Lough Ree RNLI volunteers come to the aid of sinking 70 foot motorboat.
At 9.15am this morning (23 September) Lough Ree RNLI Lifeboat volunteers were tasked by the Irish Coast Guard in Malin Head to come to the assistance of one person on board a 70 foot motorboat which had taken on a lot of water overnight in Athlone Town Marina.
Once on scene, RNLI Lifeboat Volunteers on board the Inshore Lifeboat The Eric Rowse and other lifeboat volunteers, who had made their way to the scene by road, worked together with members of Athlone Fire Service to pump out the water and make the boat ready to be accompanied by the lifeboat to a marina for a detailed examination to find the source of the water.
Speaking after the call out Volunteer RNLI Lifeboat Helm, Stan Bradbury said; ‘The Lifeboat Volunteers and Athlone Fire Service members worked quickly in securing the boat this morning. We hope to see the gentleman we helped today cruising the Shannon very soon. We would like to remind anyone using the Shannon that there is currently a very strong flow which can make boat handling trickier at times, always Respect the Water.’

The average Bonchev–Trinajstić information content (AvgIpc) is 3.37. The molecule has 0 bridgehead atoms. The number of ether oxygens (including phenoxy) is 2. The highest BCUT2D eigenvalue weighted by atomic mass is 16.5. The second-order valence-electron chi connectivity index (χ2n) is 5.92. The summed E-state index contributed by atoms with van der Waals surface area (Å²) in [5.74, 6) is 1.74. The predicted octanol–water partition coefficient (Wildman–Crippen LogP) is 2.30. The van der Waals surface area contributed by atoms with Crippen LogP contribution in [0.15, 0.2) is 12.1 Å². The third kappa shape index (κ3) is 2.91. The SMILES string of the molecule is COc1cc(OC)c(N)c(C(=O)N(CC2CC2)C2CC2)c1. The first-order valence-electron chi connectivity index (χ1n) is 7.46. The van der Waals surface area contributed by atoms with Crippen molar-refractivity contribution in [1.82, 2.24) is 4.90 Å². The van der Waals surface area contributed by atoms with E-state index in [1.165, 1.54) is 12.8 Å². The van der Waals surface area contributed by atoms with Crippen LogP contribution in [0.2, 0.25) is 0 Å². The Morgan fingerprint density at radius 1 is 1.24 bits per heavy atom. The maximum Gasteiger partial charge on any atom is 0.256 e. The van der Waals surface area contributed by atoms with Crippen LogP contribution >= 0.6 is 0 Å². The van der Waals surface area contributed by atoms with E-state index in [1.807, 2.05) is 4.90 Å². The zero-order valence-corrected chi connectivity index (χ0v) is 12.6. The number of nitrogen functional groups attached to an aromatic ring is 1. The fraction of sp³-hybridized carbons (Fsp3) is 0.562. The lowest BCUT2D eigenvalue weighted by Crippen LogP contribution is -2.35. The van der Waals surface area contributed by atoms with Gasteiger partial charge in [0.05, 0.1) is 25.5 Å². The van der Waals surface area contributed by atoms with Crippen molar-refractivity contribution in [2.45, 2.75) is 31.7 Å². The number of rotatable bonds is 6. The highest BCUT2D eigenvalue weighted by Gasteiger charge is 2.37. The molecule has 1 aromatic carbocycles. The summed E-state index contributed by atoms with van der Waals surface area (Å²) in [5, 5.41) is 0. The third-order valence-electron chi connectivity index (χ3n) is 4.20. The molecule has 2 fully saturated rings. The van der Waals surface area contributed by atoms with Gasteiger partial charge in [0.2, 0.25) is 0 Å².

RNLI media contacts
For more information please telephone Sarah Bradbury, Lough Ree RNLI volunteer Lifeboat Press Officer on 087 121 0658 or firstname.lastname@example.org or Nuala McAloon, Regional Media Officer on 0876483547 or Nuala_McAloon@rnli.org.uk or Niamh Stephenson, Regional Media Manager on 0871254124 or Niamh_Stephenson@rnli.org.uk
Key facts about the RNLI
The RNLI charity saves lives at sea. Its volunteers provide a 24-hour search and rescue service around the United Kingdom and Republic of Ireland coasts. The RNLI operates over 238 lifeboat stations in the UK and Ireland and, in a normal year, more than 240 lifeguard units on beaches around the UK and Channel Islands. The RNLI is independent of Coastguard and government and depends on voluntary donations and legacies to maintain its rescue service. Since the RNLI was founded in 1824, its lifeboat crews and lifeguards have saved over 142,700 lives.